• A Note About History and Lineage
• The Founder Wu Mei
• Grandmaster Xia Peng
• Sifu Ken Lo
• Sifu David Berman
• Lineage Chart

Grandmaster Xia Peng

In 1910-11, terrible floods devastated southern China, leaving an 11-year-old boy of the Peng family orphaned and homeless. He had heard of the “Wu Mei” Temple—anyone in that region interested in martial arts would have heard of it—and with nowhere else to go, he set off on foot, determined to find the temple, to be accepted, and to learn the legendary martial art he had heard about, but never seen.

What the boy didn’t know, and would not know until years later, was that his appearance at the Temple gate would fulfill a prophesy. It had been foretold that someone would come, an outsider, a troublemaker, with a strange mark on his nose, and that he would rescue the lineage of Wu Mei Pai from extinction. This was why his admission to the monastery was even considered, and why he was accepted as the disciple of the Abbot himself.

Peng was now taken to the Guanyin Temple in neighboring Guangxi, and trained intensively under the supervision of the Abbot, fifth-generation Master Hoi Chan. The Master was already close to ninety years old, but his breath power was such that he could spit a stone into a tree trunk; his vitality was so great that he heated a caldron of bath-water with his hands. Peng learned quickly, and loved fighting, and earned the name Peng Xia (Paang Hap), Peng the heroic, for the eagerness with which he met the challenges of martial training. (He was never ordained, but remained a lay student, for it was clear both from the prophesy and from observation that his vocation was martial art, but not religion.)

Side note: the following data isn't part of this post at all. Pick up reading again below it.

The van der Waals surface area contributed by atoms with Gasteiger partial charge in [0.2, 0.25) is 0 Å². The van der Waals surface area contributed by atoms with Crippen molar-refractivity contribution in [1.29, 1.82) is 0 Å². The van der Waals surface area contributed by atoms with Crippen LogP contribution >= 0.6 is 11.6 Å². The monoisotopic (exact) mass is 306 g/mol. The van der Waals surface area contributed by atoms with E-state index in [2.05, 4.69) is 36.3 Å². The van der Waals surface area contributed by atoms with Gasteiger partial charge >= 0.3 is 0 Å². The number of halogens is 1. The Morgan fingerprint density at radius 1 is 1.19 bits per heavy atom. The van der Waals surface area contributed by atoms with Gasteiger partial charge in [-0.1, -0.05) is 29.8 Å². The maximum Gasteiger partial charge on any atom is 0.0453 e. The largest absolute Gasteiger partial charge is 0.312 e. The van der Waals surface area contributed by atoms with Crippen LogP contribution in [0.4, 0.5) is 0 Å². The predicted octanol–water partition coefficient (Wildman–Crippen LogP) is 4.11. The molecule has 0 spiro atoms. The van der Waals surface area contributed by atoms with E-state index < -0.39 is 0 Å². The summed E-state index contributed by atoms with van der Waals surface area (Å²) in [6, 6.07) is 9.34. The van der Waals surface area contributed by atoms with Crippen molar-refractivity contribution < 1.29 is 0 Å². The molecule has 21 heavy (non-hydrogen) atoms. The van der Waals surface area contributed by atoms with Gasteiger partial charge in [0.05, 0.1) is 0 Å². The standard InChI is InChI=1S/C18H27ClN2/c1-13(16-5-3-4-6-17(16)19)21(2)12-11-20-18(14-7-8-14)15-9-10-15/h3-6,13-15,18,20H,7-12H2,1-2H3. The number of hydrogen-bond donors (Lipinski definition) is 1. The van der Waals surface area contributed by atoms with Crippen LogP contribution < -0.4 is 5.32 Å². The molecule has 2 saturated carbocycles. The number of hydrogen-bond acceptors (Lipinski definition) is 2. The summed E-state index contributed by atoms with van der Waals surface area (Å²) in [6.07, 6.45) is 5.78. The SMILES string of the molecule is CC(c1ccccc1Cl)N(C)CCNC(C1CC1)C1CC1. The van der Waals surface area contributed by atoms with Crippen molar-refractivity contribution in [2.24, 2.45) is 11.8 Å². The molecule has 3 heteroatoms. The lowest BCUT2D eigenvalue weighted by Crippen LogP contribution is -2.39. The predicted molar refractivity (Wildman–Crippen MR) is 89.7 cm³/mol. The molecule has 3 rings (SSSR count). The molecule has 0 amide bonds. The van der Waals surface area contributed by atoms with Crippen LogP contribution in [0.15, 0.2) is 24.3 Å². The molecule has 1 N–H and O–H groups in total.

Peng Xia completed his training and received the lineage of Wu Mei Pai, and spent the next decade traveling all over China, challenging local champions, and defeating them. This was the chaotic China of the early Republic—there were no rules, no weight divisions, no gloves, only the ancient martial traditions, in which the line between friendly contests and death matches was often easily blurred. Paang Sifu was a small man, never more than a lightweight, but he never lost a match.

Eventually Sigung (Grandmaster) retired from this sort of competition to devote himself to more serious efforts. He became a well-known herbalist and bone-setter, as well as an accomplished poet, painter, and calligrapher, and served as family physician to Dr. Sun Yat Sen, the father of the Chinese Republic. In 1937 war broke out between China and Japan, and Sigung spent the rest of the war training Chinese Republican troops to fight the Japanese; he became an agent for Gen. Chiang Kai-shek, and fled with him to Taiwan when Mao’s revolutionary forces overthrew the Republic in 1949.

In 1973 Sigung brought his family to New York. His arrival caused a stir in the martial arts community in Chinatown—the Five Tigers school offered him a space in which to teach, prominent families sent their sons to study with him, and businessmen vied to become his disciples, just for the honor of being associated with him. Sigung opened an herbal shop on Baxter Street, and began teaching Wu Mei Pai to a small group of disciples, marking the first time the system had ever been made available outside the monastery.